WAUKESHA, Wis. —
At 12:31 A.M. EDT October 6, NASA's MESSENGER spacecraft will skim within 125 miles (200 kilometers) of Mercury's surface. MESSENGER - short for MErcury Surface, Space ENvironment, GEochemistry, and Ranging - has flown past Mercury once already this year. On January 14, the craft came equally close to the innermost planet, imaging Mercury's cratered surface and studying its puzzling magnetic field and thin atmosphere.
magazine editors are following this mission closely and are available to provide their perspective on this stage of it. To schedule an interview, please contact Matt Quandt at 262.798.6484 or email@example.com
. Also look for mission updates and pictures at Astronomy.com/news
Yet on October 6, the Sun will be illuminating the hemisphere that lay in darkness back in January. "MESSENGER will view parts of Mercury no one has ever seen up-close before," says Astronomy magazine Senior Editor Richard Talcott. Not only will the probe observe the opposite half from what it did last time, but it also will reveal some 30 percent of the planet's surface missed by the Mariner 10 spacecraft in the mid-1970s. This represents the largest area of terra incognita remaining in the solar system.
"MESSENGER's January flyby revealed unexpected features in the new areas it observed," Talcott adds. "Now, expectations are running high that more bizarre terrain may show up."
One surprising feature discovered in January was a spiderlike feature dubbed Pantheon Fossae that sits in the middle of the giant Caloris impact basin. Pantheon Fossae comprises more than 100 narrow, flat-floored troughs that radiate from a complex central structure.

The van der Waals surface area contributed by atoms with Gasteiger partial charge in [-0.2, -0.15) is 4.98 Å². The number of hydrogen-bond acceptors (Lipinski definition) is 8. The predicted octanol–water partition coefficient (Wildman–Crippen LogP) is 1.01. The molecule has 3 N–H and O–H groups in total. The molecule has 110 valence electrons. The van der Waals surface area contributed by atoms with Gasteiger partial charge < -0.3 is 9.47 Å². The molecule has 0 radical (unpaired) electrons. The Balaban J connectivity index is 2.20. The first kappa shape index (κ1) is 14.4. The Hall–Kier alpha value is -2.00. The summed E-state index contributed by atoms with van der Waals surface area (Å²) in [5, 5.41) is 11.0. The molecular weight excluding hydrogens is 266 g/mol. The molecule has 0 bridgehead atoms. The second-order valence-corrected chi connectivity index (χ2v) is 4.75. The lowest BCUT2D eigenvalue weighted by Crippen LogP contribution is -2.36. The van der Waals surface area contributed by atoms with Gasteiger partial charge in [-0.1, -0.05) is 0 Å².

In addition to taking approximately 1,200 images of the planet's surface, MESSENGER also will explore Mercury's magnetic field and surrounding magnetic cocoon from a different location and at a different time. This will help scientists determine which features remain constant and which change. Researchers expect similar findings about the planet's ultrathin atmosphere.
Scientists also will get their first chance to compare Mercury's topography to high-resolution images. The spacecraft's laser altimeter measures the height of various terrains. It points in a different direction from the camera, however. During this flyby, the spacecraft will image areas viewed with the altimeter in January, as well as target regions with the altimeter that MESSENGER imaged in January.
The spacecraft's main objective during this flyby, however, is to steal a little of the planet's orbital energy. This will set it on a new course that, in 2011, will enable MESSENGER to orbit Mercury. This primary mission is scheduled to last 1 Earth year, during which scientists will get a detailed look at Mercury's global environment.